Today the Black male is more endangered than ever, and 30 years ago when we said that our least-understood critical issue was Black male- female conflict, scholars accused us of not being political or militant enough-when keeping our families together is the most political thing we can do. Strengthening our partnerships must be at the very top of our agenda. A strong relationship strengthens you, your mate, your family and the community. It is the basis for combating the crises among our men, as well as racism and disparities in every arena.
Infidelity divides couples, and a betrayal is difficult to forgive.
A scripture comes to mind: "Let he who is without sin cast the first stone." Black people are the most forgiving on the planet, except of one another. We have forgiven the most hard-hearted segregationists, like Alabama governor George Wallace. Black folks returned him to office but complained when Marion Barry got a second chance as mayor of Washington, D.C. We've forgiven Bill Clinton for his infidelity, but Jesse Jackson hasn't been so lucky. We can never heal or be trusting in any future relationship until we learn forgiveness. Black men may try to compensate for their lack of social potency, which they are denied, by overemphasizing their sexual potency.
How do we heal and learn to trust again?
Couples should seek therapy or pastoral counseling so they learn what initiated the infidelity. Now, if he's a serial polygamist or a womanizing recidivist, run! Or is this a man who's mad with his mother or who may have seen her with too many men? Is he emulating his father who was a player? Without heaping blame on ourselves, we must ask honestly if we contributed: Did I pull away, seeking something I wasn't getting from him? Did he need something I wasn't giving? You can't rush or demand forgiveness; anger and feelings of betrayal must run their course. You'll probably never forget the affair, the way you don't forget a death in the family, but if you stay together and you're angry all the time, you hurt yourself and the relationship further. People make mistakes. We can get through infidelity, heal and have a more honest and intimate relationship.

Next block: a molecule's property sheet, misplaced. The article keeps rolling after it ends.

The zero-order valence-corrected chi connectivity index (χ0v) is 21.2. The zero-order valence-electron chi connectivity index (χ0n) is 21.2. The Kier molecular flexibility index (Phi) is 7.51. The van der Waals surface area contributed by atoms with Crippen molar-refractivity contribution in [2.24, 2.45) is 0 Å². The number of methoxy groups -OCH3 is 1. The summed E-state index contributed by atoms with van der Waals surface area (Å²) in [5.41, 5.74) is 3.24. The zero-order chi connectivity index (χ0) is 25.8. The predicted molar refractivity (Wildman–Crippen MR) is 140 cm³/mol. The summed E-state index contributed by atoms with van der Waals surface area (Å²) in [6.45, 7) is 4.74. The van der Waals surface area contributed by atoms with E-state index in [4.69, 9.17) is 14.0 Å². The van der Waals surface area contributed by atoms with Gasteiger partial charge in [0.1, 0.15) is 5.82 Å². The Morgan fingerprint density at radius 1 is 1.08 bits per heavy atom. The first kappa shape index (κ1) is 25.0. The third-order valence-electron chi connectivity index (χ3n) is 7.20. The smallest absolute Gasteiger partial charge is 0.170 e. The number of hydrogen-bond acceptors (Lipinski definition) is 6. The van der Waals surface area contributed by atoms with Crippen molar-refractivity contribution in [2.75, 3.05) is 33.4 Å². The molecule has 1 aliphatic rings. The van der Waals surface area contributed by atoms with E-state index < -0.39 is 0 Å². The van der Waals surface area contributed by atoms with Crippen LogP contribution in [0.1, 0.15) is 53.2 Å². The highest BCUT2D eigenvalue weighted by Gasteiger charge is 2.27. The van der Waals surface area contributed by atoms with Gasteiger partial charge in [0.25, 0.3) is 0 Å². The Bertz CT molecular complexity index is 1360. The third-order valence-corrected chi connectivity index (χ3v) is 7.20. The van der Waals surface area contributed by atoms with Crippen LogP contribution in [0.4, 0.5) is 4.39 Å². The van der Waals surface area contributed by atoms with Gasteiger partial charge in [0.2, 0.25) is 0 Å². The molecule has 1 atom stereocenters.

How can we best support our man during a crisis like job loss?
You just need common sense. Let him know that you weren't attracted to him because of his job, that jobs come and go but your love is here to stay. Help him to stay positive, think creatively, and see that change brings opportunity. This may be the time to encourage him to start the business he's been dreaming about.
What is it you want for African-Americans?
I want for us the same rights that most people here enjoy, and nothing more than we deserve and are owed. I want us to become an independent, self-sustaining people and to challenge the system that will spend enormously to incarcerate our men, devastating our families, but not to help Black men recover from the devastation caused primarily by the system. I want to see an African-American in the White House, a Black woman on the Supreme Court and in the Senate, Black children-all the nation's children-have quality education and a curriculum that includes the contributions African-Americans and other groups have made to the world.
William Bennett's statement that aborting Black babies is a sure way to reduce crime in the nation was stunning. I was shocked that Black women didn't express our outrage more vociferously and publicly, and that we let Bennett keep his job on the airwaves.